I want to know the trick to transliterating names in to Japanese.

I previously asked this question and it was suggested to look up famous names.

That worked until I came up on one of my friend's last name, which is Cobaxin.

I couldn't find anyone famous/popular with that last name.

Is there a set of rules to follow when transliterating names into Japanese Katakana?

I wouldn't like to bother you guys for every single name that I can't figure out :P


The origin of the name is Spanish so in Spanish it's pronounced ko-ba-kzeen.

However in English it's pronounced ko-ba-kzen.

I'm thinking it's somewhere in between コバクゼン or コバクゼィン. What do you guys think?

  • I wish it was that simple, but even when I try and look up other more popular names to check if I did it right sometimes way off. So it's not that easy... – Tek Jul 3 '14 at 14:32
  • Edited to give you guys more details on the pronunciation. – Tek Jul 3 '14 at 14:48

Usually, words are transcribed based on how they sound—or how it is imagined that they'd sound, since many words are borrowed into Japanese via print and aren't actually heard.

  1. A Spanish-speaking friend offers /ko'βaksin/ as an IPA transcription of Cobaxin. Based on that, I think you can straightforwardly transcribe the Spanish version of the name in Japanese as コバクシン, replacing the consonants with their closest equivalents and adding the epenthetic vowel /u/.

    The vowel /u/ is the most common epenthetic vowel in Japanese and is usually the default choice after consonants other than /t/ and /d/. After these two consonants, adding /o/ is most common.

    These vowels are added when you need to break up an illegal consonant cluster. Consider the English word strength:

    ストレングス /sutoreɴgusu/

    Here, English strength /strɛŋθ/ has the consonant cluster /str/, which is not possible in Japanese, so vowels are inserted to break it up, resulting in /sutor/. (However, since the English has no /g/ sound in most dialects, we can guess that this transcription was made from an imagined pronunciation based on spelling. This is often the case.) As you can see, /u/ is added in each case, except after /t/, where /o/ is inserted instead.

    Generally speaking, you can get pretty far by adding these two vowels whenever necessary. But giving a complete set of rules for transcription is probably beyond the scope of a single answer, I'm afraid; I'll focus on Cobaxin for the rest of this answer.

  2. You indicate that in English the final vowel of Cobaxin is more like /e/ than /i/. If that's correct, then I think you could write コバクセン instead.

  3. In your transcription, you've written z rather than s. If you think this is more accurate, then コバクジン or コバクゼン would be fine, again depending on the final vowel.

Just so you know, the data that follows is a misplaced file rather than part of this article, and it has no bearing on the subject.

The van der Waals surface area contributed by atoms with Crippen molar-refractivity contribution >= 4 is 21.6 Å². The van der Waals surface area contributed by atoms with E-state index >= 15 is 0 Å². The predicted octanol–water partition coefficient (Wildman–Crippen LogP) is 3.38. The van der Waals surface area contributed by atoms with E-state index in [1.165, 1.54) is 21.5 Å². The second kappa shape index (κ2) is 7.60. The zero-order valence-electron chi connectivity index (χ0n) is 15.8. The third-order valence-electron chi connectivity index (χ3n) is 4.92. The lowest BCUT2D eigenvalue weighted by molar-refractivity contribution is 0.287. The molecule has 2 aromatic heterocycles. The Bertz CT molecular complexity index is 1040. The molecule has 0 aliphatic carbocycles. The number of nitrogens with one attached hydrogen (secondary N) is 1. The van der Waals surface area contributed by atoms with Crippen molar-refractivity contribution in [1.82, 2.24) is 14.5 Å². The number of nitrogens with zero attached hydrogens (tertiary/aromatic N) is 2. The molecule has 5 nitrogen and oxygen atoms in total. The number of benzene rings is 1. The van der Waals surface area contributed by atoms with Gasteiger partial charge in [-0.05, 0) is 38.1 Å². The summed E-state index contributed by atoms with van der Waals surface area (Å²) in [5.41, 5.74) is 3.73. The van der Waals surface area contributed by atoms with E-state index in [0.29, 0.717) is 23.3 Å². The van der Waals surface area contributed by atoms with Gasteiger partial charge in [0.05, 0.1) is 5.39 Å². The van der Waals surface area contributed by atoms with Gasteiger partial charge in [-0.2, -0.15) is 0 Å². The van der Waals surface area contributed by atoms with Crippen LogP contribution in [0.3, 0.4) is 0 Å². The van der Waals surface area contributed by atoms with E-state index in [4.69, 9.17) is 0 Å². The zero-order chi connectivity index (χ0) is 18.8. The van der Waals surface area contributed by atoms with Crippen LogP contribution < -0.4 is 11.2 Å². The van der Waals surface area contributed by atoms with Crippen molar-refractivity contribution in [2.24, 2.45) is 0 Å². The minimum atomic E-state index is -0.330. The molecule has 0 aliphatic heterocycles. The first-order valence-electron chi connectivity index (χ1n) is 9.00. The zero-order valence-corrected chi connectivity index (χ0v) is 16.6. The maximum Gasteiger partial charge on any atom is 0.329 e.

4. If you intend to write /si/ or /zi/, I would stick to the standard シ/ジ rather than write セィ/ゼィ or スィ/ズィ.

    I don't think Japanese speakers usually distinguish [si] from [ɕi] or [zi] from [ʑi], so there isn't a lot of use in distinguishing a "straight" /s/ or /z/ from the allophone that usually occurs before /i/. If you did write it with the less usual katakana combinations, I don't think people would pronounce it the way you intend very often.

So, depending on how you think the s and i should be pronounced:


I would use one of those.

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  • What do you think about コバ シン? – Earthliŋ Jul 4 '14 at 1:28
  • @Earthliŋ I know people insert /i/ instead of /u/ sometimes, but I went with /u/ because it's more common. – snailplane Jul 4 '14 at 1:29
  • I couldn't have asked for a better answer... I just want to know how you learned all this detailed information o.o... Very thorough, thank you. – Tek Jul 4 '14 at 18:45

There is no "correct" way. With some names there has become a standard way, such as スミス for Smith. In these circumstances the transition from foreign pronunciation is pretty straight forward.

The "u" in スミ is dropped in most pronunciations of the word making it similar to Sm and there is no closer way to represent this sound.

mi => ミ is straight forward.

ス is the closest approximation of the ending "th" sound in Japanese.

But for other names that are uncommon (i.e. if there's multiple katakana renditions of the word most likely almost no one would notice) then it comes down to coming up with a valid approximation.

Take the name Brekke.

Br => ブレ this is natural because again the "u" sound is dropped and the "re" is close to レ and the same when displayed using romaji.

The hard part is how to end the word. If you follow the romaji and use ブレッケー, which an acquaintance of mine had done by a company in Japan. However, the pronunciation of the name is closer to ブレッキー.

In this case, which is the "correct" version? Neither and both.

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